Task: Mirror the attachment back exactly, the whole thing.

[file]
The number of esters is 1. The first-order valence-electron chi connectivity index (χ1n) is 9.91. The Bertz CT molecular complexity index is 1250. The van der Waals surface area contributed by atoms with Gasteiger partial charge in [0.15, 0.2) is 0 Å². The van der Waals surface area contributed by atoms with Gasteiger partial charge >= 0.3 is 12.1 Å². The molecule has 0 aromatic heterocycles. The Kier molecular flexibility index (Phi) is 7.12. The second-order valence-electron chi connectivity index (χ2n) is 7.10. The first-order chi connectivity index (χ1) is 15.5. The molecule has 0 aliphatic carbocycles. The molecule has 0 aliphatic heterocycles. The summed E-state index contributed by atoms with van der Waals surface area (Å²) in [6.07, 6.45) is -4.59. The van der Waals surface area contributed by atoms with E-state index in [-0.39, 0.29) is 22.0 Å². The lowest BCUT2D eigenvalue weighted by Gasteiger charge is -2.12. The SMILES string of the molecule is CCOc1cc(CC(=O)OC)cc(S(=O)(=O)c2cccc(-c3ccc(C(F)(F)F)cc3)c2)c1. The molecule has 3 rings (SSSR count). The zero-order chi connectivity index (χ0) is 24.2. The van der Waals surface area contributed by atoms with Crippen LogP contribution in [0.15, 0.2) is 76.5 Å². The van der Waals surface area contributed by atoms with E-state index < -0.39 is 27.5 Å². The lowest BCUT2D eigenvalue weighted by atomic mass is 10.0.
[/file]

The number of esters is 1. The first-order valence-electron chi connectivity index (χ1n) is 9.91. The Bertz CT molecular complexity index is 1250. The van der Waals surface area contributed by atoms with Gasteiger partial charge in [0.15, 0.2) is 0 Å². The van der Waals surface area contributed by atoms with Gasteiger partial charge >= 0.3 is 12.1 Å². The molecule has 0 aromatic heterocycles. The Kier molecular flexibility index (Phi) is 7.12. The second-order valence-electron chi connectivity index (χ2n) is 7.10. The first-order chi connectivity index (χ1) is 15.5. The molecule has 0 aliphatic carbocycles. The molecule has 0 aliphatic heterocycles. The summed E-state index contributed by atoms with van der Waals surface area (Å²) in [6.07, 6.45) is -4.59. The van der Waals surface area contributed by atoms with E-state index in [-0.39, 0.29) is 22.0 Å². The lowest BCUT2D eigenvalue weighted by Gasteiger charge is -2.12. The SMILES string of the molecule is CCOc1cc(CC(=O)OC)cc(S(=O)(=O)c2cccc(-c3ccc(C(F)(F)F)cc3)c2)c1. The molecule has 3 rings (SSSR count). The zero-order chi connectivity index (χ0) is 24.2. The van der Waals surface area contributed by atoms with Crippen LogP contribution in [0.15, 0.2) is 76.5 Å². The van der Waals surface area contributed by atoms with E-state index < -0.39 is 27.5 Å². The lowest BCUT2D eigenvalue weighted by atomic mass is 10.0.